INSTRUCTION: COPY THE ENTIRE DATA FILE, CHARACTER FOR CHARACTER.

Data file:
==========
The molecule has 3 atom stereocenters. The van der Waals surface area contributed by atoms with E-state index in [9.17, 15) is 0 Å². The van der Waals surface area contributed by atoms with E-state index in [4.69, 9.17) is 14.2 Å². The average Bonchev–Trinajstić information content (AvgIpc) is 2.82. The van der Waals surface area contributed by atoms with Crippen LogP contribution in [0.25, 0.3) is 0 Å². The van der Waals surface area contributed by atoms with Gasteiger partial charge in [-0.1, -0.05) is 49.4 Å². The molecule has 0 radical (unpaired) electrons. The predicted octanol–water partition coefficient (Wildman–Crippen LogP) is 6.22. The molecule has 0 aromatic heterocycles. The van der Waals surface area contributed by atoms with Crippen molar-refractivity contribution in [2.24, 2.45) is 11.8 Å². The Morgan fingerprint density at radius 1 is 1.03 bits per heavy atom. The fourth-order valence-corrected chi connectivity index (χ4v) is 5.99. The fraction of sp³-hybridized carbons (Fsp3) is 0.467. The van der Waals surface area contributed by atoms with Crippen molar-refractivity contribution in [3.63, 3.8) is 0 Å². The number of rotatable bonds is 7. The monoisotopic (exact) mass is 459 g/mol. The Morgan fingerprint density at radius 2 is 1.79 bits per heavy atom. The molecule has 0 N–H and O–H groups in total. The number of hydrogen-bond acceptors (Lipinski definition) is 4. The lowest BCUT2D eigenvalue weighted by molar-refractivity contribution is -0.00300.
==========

The molecule has 3 atom stereocenters. The van der Waals surface area contributed by atoms with E-state index in [9.17, 15) is 0 Å². The van der Waals surface area contributed by atoms with E-state index in [4.69, 9.17) is 14.2 Å². The average Bonchev–Trinajstić information content (AvgIpc) is 2.82. The van der Waals surface area contributed by atoms with Crippen LogP contribution in [0.25, 0.3) is 0 Å². The van der Waals surface area contributed by atoms with Gasteiger partial charge in [-0.1, -0.05) is 49.4 Å². The molecule has 0 radical (unpaired) electrons. The predicted octanol–water partition coefficient (Wildman–Crippen LogP) is 6.22. The molecule has 0 aromatic heterocycles. The van der Waals surface area contributed by atoms with Crippen molar-refractivity contribution in [2.24, 2.45) is 11.8 Å². The Morgan fingerprint density at radius 1 is 1.03 bits per heavy atom. The fourth-order valence-corrected chi connectivity index (χ4v) is 5.99. The fraction of sp³-hybridized carbons (Fsp3) is 0.467. The van der Waals surface area contributed by atoms with Crippen molar-refractivity contribution in [3.63, 3.8) is 0 Å². The number of rotatable bonds is 7. The monoisotopic (exact) mass is 459 g/mol. The Morgan fingerprint density at radius 2 is 1.79 bits per heavy atom. The molecule has 0 N–H and O–H groups in total. The number of hydrogen-bond acceptors (Lipinski definition) is 4. The lowest BCUT2D eigenvalue weighted by molar-refractivity contribution is -0.00300.